It’s not easy but it is fun to still be able to use my playing experience with my college kids. I think when they can see that we still play it helps them really grasp what we are seeing a little bit easier.

Cain: I couldn’t agree more. Cat, we’ve had numerous discussions about the importance of the mental game and sports psychology, and your work with Ken Ravizza and how you also coach the mental game and use the mental game. Could you take our listeners on your journey into the mental game; when you got started and how it’s been important for you in your career as a player?

Osterman: I think the mental part of my game started growing up a little bit. My dad was just very adamant about not showing too much emotion and taking it only one pitch at a time. Way back before I ever knew anything really about what the mental game was. We were kind of focused on that already. I felt like from a young age I had a pretty strong mental game even though it wasn’t something I was practicing.

I got into college and Coach Clark had played softball at Fullerton so she obviously knew Ken Ravizza (as you mentioned). We worked with Ken a couple times when we came out to California. I think he came to Austin once. I had the fortune to be able to talk to him aside from college. When I was with the national team sometimes we were in places that he was and he’d always want to meet up and talk about things. I got to learn from him which was really fun. I wanted to follow kind of in the footsteps you took and go get my Master’s in Sports Psych under him. But obviously coaching took me in a little bit of a different direction.

I think the biggest thing learning from him is that you don’t have to be perfect. You don’t need every pitch to go your way. Once I accepted those I was able to relax a little bit and play even better. For me a lot of times being present is the biggest thing. Obviously as a pitcher you have the ball in your hand every single pitch of the game so if you’re not present you’re not really going to do your job. After that it was just more of realizing you don’t need every call to go your way. You don’t need to throw a no-hitter every time. For me just being able to accept that (like I said) really helped me loosen up a little bit.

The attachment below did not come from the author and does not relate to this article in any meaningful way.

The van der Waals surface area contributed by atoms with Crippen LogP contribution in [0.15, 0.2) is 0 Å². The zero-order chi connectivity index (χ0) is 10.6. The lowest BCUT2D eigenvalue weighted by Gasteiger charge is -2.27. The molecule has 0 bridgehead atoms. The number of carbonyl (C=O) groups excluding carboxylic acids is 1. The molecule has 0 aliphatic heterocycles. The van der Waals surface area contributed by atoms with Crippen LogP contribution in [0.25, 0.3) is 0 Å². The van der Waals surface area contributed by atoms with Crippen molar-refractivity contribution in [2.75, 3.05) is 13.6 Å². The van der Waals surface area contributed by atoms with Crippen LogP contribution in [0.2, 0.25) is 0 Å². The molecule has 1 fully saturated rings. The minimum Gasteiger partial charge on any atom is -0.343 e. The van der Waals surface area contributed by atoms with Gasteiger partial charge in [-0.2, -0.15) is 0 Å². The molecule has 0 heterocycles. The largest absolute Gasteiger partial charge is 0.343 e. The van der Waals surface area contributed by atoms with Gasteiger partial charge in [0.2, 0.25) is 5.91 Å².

Cain: Is it something that you feel like with the mental game, Cat, that you kind of have it mastered now with all the success you’ve had and the experience you’ve had at Texas and with the national team? Or do you still catch yourself at this point even maybe falling back into thinking about previous pitchers or future pitchers and having to remind yourself “hey get back in the present moment here and just win this one pitch?”

Osterman: I think I’m pretty good about it about 90% of the time. There are still a couple occasions where I either look back at a pitch or if anything I am letting an error or just the fact that something is not feeling good affect my overall performance. I have to remember again that I don’t have to be perfect every day. So for me it’s almost mastered but I think we all still slip from time to time.

Cain: Cat, one of the things you talked about was you were exposed to the mental game early in your career, your dad talking about not showing any emotion and going one pitch at a time, but you said you didn’t really practice it. Are there ways that you practice the mental game now by yourself? Or are there ways that you get your pitchers to practice the mental game at Texas State?

Osterman: For me I don’t necessarily practice it on a daily basis. I mean I do actually. I have my routines. My entire pitching warm up is the same routine. Not necessarily the same number of pitches but the same order just to get myself a good feel. In between pitches it’s the same routine. I don’t necessarily have to practice it as much anymore just because it’s almost second nature now.

I’m also big on breathing. Any time there is a tough situation I’m trying to make sure I take a little bit deeper of a breath or that I make sure to breath. Sometimes I kind of get in a rush and I forget to do that. For me it’s not as much practice on a daily basis but everything that I do has been done for 21 years now almost. I know I have it and I know I have it to fall back on when I know I need to be conscious about it.

My pitchers at Texas state, we have developed a routine. I make them do it every day. Whether we’re throwing just pitches in the bullpen or if we are throwing live on the field we are going through our in between pitch routine – whether that is grabbing dirt, taking deep breaths. We do the shadow pitching (obviously) that you came in and taught us this year. They do all that. Right after you left we did it almost everyday for about a month, then once we got into spring depending on what type of workout they had that day. If they are throwing full pitches they do at least one of each pitch (if not more) and just try to stay in their routine. I feel like pitching is almost just purely routine oriented and the more we can make it second nature the easier it becomes.